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Will new casino divert cars from 99W in Newberg?

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ODOT officials say it's too early to say if new gaming facility will relieve traffic locally

With the April 24 opening of the Cowlitz tribe's Ilani casino near La Center, Wash., media reports from that day indicate that Interstate 5 was jammed for miles with drivers from the Portland metro area looking to get into the new, 368,000-square foot gaming facility about 25 miles north of Portland.

While that may be bad news for the Confederated Tribes of Grand Ronde and their casino —– Spirit Mountain, about 60 miles southwest of Portland — drivers headed north instead of southwest may be a boon for Newberg and Dundee's efforts to get traffic off of Highway 99W and make downtown safer for pedestrians. SUBMITTED  - Traffic from Portland that before last week would be headed through Newberg and Dundee toward Oregon's No. 1 destination, Spirit Mountain Casino, may now be headed north 16 miles to the Ilani Casino in Ridgefield, Wash.

Still, Lou Torres, a spokesman for the Oregon Department of Transportation, cautioned that a number of factors are in play and it is still too early to say if traffic will really be impacted by the new casino.

"I think we will have to see how it plays out for a while and then we can look at traffic numbers.  I think it is way too early to make any projections," he said in an email.

Ilani opened to grand fanfare, with thousands waiting outside that morning, at times impatiently chanting for the casino to "open," as Oregon Public Broadcasting reported. The 3,000-space parking lot was filled by noon and traffic was backed up for miles as people made their way to what is now the closest casino to Portland.

The $510 million complex, which includes a 100,000- square-foot gaming floor with 2,500 gaming machines and 75 gaming tables and is expected to draw 4.5 million visitors per year, is the fruition of efforts by the Cowlitz tribe going back decades.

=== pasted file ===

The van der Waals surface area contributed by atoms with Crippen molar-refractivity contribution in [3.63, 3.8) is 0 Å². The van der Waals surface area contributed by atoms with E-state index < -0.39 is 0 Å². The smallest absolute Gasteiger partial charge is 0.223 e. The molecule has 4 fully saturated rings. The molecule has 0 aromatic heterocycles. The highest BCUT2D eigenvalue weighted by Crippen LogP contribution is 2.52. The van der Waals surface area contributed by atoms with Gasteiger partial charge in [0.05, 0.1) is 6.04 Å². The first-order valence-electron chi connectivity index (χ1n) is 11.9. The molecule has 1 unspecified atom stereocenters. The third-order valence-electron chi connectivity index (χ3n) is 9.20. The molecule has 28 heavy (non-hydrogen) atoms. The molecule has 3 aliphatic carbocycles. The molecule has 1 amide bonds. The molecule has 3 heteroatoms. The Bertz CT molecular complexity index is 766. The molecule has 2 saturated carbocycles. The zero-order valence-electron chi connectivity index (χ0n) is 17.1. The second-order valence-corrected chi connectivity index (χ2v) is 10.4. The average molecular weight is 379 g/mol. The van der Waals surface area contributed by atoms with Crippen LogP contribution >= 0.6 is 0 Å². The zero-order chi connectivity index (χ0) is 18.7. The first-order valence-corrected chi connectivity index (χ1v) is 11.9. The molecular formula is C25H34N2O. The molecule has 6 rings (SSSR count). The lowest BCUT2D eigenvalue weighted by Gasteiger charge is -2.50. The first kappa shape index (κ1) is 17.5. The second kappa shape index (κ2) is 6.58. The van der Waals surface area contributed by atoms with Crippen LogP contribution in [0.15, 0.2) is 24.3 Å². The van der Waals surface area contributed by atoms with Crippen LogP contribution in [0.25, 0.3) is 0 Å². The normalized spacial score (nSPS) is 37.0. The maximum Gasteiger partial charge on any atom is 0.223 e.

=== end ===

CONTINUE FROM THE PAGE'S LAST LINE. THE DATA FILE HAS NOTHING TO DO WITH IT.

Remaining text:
The tribe gained federal recognition in 2000 and was approved to have a reservation near Ridgefield soon after, according to the Oregonian/Oregon Live. The reservation approval prompted a number of area groups to mount a legal challenge, including the Confederated Tribes of Grand Ronde.

Justin Martin, a spokesman for the Confederated Tribes of Grand Ronde, did not respond for a request for information for this story.

Previous articles in the confederation's newspaper, Smoke Signals, state the tribes basic legal argument was that the Clark County area, including Ridgefield and La Center, is part of their historical homelands and not part of what they contend is the traditional lands of the Cowlitz about 60 miles further north.

Beyond that, KOIN 6 reports Spirit Mountain fears a 41 percent drop in revenue with the new casino.

The confederation eventually dropped out of the legal challenge after a July U.S. Court of Appeals decision went in favor of the Cowlitz, and the U.S. Supreme Court declined to hear the case early in April, leaving the appeals court decision in place.

"The Tribe continues to believe it is wrong for the Cowlitz to build a casino in Clark County, a region historically belonging to the Tribes and Bands of the Confederated Tribes of Grand Ronde," Grand Ronde Tribal Council Chairman Reyn Leno said in a statement reported by Smoke Signals in July.

To compete, Spirit Mountain announced the completion of a $13 million remodel of about 82,000 square feet of the casino, a project that was timed to finish specifically before the opening of Ilani, according to a Smoke Signals article.

Despite the new casino drawing a large crowd on its first day, Torres noted that it may not necessarily relieve Yamhill County of some the traffic passing through on 99W, pointing to growth in McMinnville, Dundee and Newberg.

"With the steady and continued business and residential growth, it may be hard to predict how much influence the new casino will have. Bottom line, it is too early to determine," Torres said.